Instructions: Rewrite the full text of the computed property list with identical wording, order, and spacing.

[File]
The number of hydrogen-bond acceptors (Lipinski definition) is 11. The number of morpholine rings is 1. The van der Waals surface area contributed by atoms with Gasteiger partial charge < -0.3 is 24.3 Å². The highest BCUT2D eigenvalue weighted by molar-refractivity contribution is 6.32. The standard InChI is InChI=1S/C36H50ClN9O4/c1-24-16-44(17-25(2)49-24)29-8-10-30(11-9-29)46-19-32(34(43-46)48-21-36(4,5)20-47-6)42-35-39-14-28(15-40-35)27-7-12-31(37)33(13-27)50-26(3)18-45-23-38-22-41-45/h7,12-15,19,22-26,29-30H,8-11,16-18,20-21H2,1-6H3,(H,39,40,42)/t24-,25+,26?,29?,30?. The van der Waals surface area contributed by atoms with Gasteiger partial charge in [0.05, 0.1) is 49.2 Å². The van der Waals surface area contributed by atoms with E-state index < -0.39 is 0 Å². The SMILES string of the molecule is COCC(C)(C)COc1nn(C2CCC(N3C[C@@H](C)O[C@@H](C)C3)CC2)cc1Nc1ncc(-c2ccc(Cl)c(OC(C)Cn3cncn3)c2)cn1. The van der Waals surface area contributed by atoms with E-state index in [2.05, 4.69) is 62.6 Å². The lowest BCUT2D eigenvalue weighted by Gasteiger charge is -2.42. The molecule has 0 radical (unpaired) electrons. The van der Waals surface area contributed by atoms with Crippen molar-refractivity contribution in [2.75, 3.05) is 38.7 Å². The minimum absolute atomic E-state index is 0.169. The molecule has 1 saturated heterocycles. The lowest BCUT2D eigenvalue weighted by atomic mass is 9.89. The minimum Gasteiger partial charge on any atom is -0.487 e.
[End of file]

The number of hydrogen-bond acceptors (Lipinski definition) is 11. The number of morpholine rings is 1. The van der Waals surface area contributed by atoms with Gasteiger partial charge < -0.3 is 24.3 Å². The highest BCUT2D eigenvalue weighted by molar-refractivity contribution is 6.32. The standard InChI is InChI=1S/C36H50ClN9O4/c1-24-16-44(17-25(2)49-24)29-8-10-30(11-9-29)46-19-32(34(43-46)48-21-36(4,5)20-47-6)42-35-39-14-28(15-40-35)27-7-12-31(37)33(13-27)50-26(3)18-45-23-38-22-41-45/h7,12-15,19,22-26,29-30H,8-11,16-18,20-21H2,1-6H3,(H,39,40,42)/t24-,25+,26?,29?,30?. The van der Waals surface area contributed by atoms with Gasteiger partial charge in [0.05, 0.1) is 49.2 Å². The van der Waals surface area contributed by atoms with E-state index < -0.39 is 0 Å². The SMILES string of the molecule is COCC(C)(C)COc1nn(C2CCC(N3C[C@@H](C)O[C@@H](C)C3)CC2)cc1Nc1ncc(-c2ccc(Cl)c(OC(C)Cn3cncn3)c2)cn1. The van der Waals surface area contributed by atoms with E-state index in [2.05, 4.69) is 62.6 Å². The lowest BCUT2D eigenvalue weighted by Gasteiger charge is -2.42. The molecule has 0 radical (unpaired) electrons. The van der Waals surface area contributed by atoms with Crippen molar-refractivity contribution in [2.75, 3.05) is 38.7 Å². The minimum absolute atomic E-state index is 0.169. The molecule has 1 saturated heterocycles. The lowest BCUT2D eigenvalue weighted by atomic mass is 9.89. The minimum Gasteiger partial charge on any atom is -0.487 e.